Synopsis: Sethupathi, an inspector, investigates the murder of a cop and finds that Vaathiyar, a big shot, is responsible for the killing. He arrests Vaathiyar, but an unfortunate incident that has a connection to the case he is investigating, puts his career in jeopardy.
Review: A couple of Fridays ago, we had Vetri Maaran's Visaaranai, a hard-hitting film that was a damning one for the police force as it shined a light on the brutality that those with power unleash upon the defenseless. For them, Sethupathi should feel like a God-sent PR bonanza from Kollywood — even if that is entirely incidental — that acts to restore the public's faith in the force. Right from the title credits, which acts as homage to the men in khakhi (just like how the end credits of Thuppakki paid tribute to our army jawans), the film keeps celebrating cops.
And it also brings back the masala movie cop, a character whose every action we are meant to cheer. Sethupathi (Vijay Sethupathi), an inspector about to be promoted as an assistant commissioner, is tenacious and fearless. A cop is murdered in a place that is under his jurisdiction and so he starts investigating the case. He finds out that the local big shot, Vaathiyar is connected to this killing and goes after him. He even arrests Vaathiyar (Vela Ramamurthy, who is as terrific in this bad guy role as he was as the kind-hearted patriarch in Paayum Puli), but an unforeseen accident involving a gun and a student, puts his career in jeopardy. However, Sethupathi soon realises that this accident has a connection to the case involving the dead cop. Now, he has to play a cat-and-mouse game with Vaathiyar while trying to hold on to his job.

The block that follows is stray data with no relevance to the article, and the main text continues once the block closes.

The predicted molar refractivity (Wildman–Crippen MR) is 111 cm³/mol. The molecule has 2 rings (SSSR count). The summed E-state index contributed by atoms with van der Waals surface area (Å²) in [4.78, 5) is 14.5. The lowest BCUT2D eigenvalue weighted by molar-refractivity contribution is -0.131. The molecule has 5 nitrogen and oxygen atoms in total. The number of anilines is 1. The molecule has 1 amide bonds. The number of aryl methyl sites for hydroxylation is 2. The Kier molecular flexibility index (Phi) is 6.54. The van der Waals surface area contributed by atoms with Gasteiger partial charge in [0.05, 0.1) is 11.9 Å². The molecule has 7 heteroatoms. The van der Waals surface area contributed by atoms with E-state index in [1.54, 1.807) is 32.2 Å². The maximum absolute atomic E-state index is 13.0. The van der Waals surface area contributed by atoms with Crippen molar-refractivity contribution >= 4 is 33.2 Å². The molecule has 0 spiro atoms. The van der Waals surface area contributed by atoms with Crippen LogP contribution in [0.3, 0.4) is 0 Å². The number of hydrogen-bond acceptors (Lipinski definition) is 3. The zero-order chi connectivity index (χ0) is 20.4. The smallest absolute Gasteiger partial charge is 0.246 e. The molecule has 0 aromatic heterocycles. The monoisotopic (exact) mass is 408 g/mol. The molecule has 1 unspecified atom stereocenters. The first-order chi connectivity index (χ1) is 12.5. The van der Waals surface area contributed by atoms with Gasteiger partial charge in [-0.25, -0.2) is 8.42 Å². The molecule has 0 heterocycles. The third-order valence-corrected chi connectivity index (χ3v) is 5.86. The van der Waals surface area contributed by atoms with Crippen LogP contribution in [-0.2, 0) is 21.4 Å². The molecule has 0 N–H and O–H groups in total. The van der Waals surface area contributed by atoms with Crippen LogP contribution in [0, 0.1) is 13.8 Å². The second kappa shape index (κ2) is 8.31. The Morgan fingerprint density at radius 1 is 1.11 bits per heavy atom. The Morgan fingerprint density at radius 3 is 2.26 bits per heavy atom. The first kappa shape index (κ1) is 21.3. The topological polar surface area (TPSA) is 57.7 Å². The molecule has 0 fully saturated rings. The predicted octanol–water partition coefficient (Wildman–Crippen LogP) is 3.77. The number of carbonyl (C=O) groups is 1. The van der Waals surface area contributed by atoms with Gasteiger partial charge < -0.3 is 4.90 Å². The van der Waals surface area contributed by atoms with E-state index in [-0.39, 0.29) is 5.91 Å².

Sethupathi is a Vijay Sethupathi show all the way. This is his first action hero role, and the actor turns on his star wattage to the maximum. Not since Vikram in Saamy has an actor effortlessly displayed that casual arrogance that is needed for a masala movie cop. Like Saamy, Sethupathi is a mix of brains and brawn, someone who can make gangsters tremble by just appearing before them and outthink his foes. Arunkumar shrewdly exploits this to give us one whistle-worthy moment after another. Two scenes, particularly, stand out. One, where he hides his face with a scarf to attack the villain's henchmen, after getting into trouble in an earlier scene when due to a video. In the other one, he relays instructions over phone to his wife (Ramya Nambeesan) and son and protects them from the goons who have broken into their house.
The director, who made the sweet-natured Pannaiyarum Padminiyum, goes all out to venerate his hero, and there are times when we begin to think if this unconcealed commercial approach is a response to the box office underperformance of his debut film. He certainly seems to have learnt a lesson from that on one account. The languid storytelling of the former is here replaced with a narration that is spry. And, thanks to his editor Sreekar Prasad and composer Nivas Prasanna's spunky score, he manages to achieve this without resorting to gimmicks like ramped up or hyper-edited shots.
If there is a hitch, it is the scenes that are set in Sethupathi's home. They are clearly meant to be fillers between the action scenes, and while the happy nuclear family sub-plot (with cute kids and marital romance) acts a feel-good counterpoint, the scenes become repetitive after a point. The other problem is that while the villain is formidable enough, his henchmen never come across as people who can pose a serious threat to Sethupathi. But, to Arunkumar's credit, there is hardly any lull in the film for us to start thinking about such niggles, and we just go along on this entertaining ride.